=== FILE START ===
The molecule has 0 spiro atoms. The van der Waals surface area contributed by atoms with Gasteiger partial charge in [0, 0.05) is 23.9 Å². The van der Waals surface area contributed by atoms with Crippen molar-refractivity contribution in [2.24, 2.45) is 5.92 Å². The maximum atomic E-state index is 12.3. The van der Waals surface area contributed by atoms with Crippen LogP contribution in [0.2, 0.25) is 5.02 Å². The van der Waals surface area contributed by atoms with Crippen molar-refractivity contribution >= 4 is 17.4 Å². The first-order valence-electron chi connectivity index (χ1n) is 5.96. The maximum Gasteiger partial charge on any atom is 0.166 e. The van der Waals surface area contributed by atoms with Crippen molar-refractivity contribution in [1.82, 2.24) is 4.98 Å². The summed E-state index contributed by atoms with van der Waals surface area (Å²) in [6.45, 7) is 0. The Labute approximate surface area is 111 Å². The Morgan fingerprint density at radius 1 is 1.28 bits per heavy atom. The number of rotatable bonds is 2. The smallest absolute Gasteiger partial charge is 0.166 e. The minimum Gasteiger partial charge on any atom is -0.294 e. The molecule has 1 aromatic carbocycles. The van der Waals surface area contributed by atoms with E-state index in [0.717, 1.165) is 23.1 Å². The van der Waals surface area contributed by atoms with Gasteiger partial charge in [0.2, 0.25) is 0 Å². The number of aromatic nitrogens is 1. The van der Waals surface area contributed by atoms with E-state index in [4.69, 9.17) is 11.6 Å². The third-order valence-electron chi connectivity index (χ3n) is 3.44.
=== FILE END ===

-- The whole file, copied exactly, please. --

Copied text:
The molecule has 0 spiro atoms. The van der Waals surface area contributed by atoms with Gasteiger partial charge in [0, 0.05) is 23.9 Å². The van der Waals surface area contributed by atoms with Crippen molar-refractivity contribution in [2.24, 2.45) is 5.92 Å². The maximum atomic E-state index is 12.3. The van der Waals surface area contributed by atoms with Crippen LogP contribution in [0.2, 0.25) is 5.02 Å². The van der Waals surface area contributed by atoms with Crippen molar-refractivity contribution >= 4 is 17.4 Å². The first-order valence-electron chi connectivity index (χ1n) is 5.96. The maximum Gasteiger partial charge on any atom is 0.166 e. The van der Waals surface area contributed by atoms with Crippen molar-refractivity contribution in [1.82, 2.24) is 4.98 Å². The summed E-state index contributed by atoms with van der Waals surface area (Å²) in [6.45, 7) is 0. The Labute approximate surface area is 111 Å². The Morgan fingerprint density at radius 1 is 1.28 bits per heavy atom. The number of rotatable bonds is 2. The smallest absolute Gasteiger partial charge is 0.166 e. The minimum Gasteiger partial charge on any atom is -0.294 e. The molecule has 1 aromatic carbocycles. The van der Waals surface area contributed by atoms with E-state index in [0.717, 1.165) is 23.1 Å². The van der Waals surface area contributed by atoms with Gasteiger partial charge in [0.2, 0.25) is 0 Å². The number of aromatic nitrogens is 1. The van der Waals surface area contributed by atoms with E-state index in [4.69, 9.17) is 11.6 Å². The third-order valence-electron chi connectivity index (χ3n) is 3.44.